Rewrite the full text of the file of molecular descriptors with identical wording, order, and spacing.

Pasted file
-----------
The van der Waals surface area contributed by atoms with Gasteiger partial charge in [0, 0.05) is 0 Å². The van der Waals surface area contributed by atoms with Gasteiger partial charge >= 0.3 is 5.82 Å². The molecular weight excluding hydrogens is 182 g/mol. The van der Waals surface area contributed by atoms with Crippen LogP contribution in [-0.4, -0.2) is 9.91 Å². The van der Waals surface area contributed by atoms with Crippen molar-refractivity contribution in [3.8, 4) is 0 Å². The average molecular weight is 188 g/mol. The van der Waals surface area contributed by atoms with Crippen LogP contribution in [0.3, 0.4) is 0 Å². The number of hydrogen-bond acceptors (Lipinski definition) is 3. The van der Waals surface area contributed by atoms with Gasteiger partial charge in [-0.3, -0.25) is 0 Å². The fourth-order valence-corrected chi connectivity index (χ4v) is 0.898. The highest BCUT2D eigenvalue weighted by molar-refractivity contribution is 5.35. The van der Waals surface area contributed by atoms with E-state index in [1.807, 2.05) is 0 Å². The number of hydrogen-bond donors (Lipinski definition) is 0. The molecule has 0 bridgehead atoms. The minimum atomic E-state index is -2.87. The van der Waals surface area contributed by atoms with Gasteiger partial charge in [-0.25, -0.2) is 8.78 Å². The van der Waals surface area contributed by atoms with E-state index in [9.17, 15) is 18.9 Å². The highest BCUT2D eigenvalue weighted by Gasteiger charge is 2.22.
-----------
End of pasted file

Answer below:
The van der Waals surface area contributed by atoms with Gasteiger partial charge in [0, 0.05) is 0 Å². The van der Waals surface area contributed by atoms with Gasteiger partial charge >= 0.3 is 5.82 Å². The molecular weight excluding hydrogens is 182 g/mol. The van der Waals surface area contributed by atoms with Crippen LogP contribution in [-0.4, -0.2) is 9.91 Å². The van der Waals surface area contributed by atoms with Crippen molar-refractivity contribution in [3.8, 4) is 0 Å². The average molecular weight is 188 g/mol. The van der Waals surface area contributed by atoms with Crippen LogP contribution in [0.3, 0.4) is 0 Å². The number of hydrogen-bond acceptors (Lipinski definition) is 3. The van der Waals surface area contributed by atoms with Gasteiger partial charge in [-0.3, -0.25) is 0 Å². The fourth-order valence-corrected chi connectivity index (χ4v) is 0.898. The highest BCUT2D eigenvalue weighted by molar-refractivity contribution is 5.35. The van der Waals surface area contributed by atoms with E-state index in [1.807, 2.05) is 0 Å². The number of hydrogen-bond donors (Lipinski definition) is 0. The molecule has 0 bridgehead atoms. The minimum atomic E-state index is -2.87. The van der Waals surface area contributed by atoms with Gasteiger partial charge in [-0.25, -0.2) is 8.78 Å². The van der Waals surface area contributed by atoms with E-state index in [9.17, 15) is 18.9 Å². The highest BCUT2D eigenvalue weighted by Gasteiger charge is 2.22.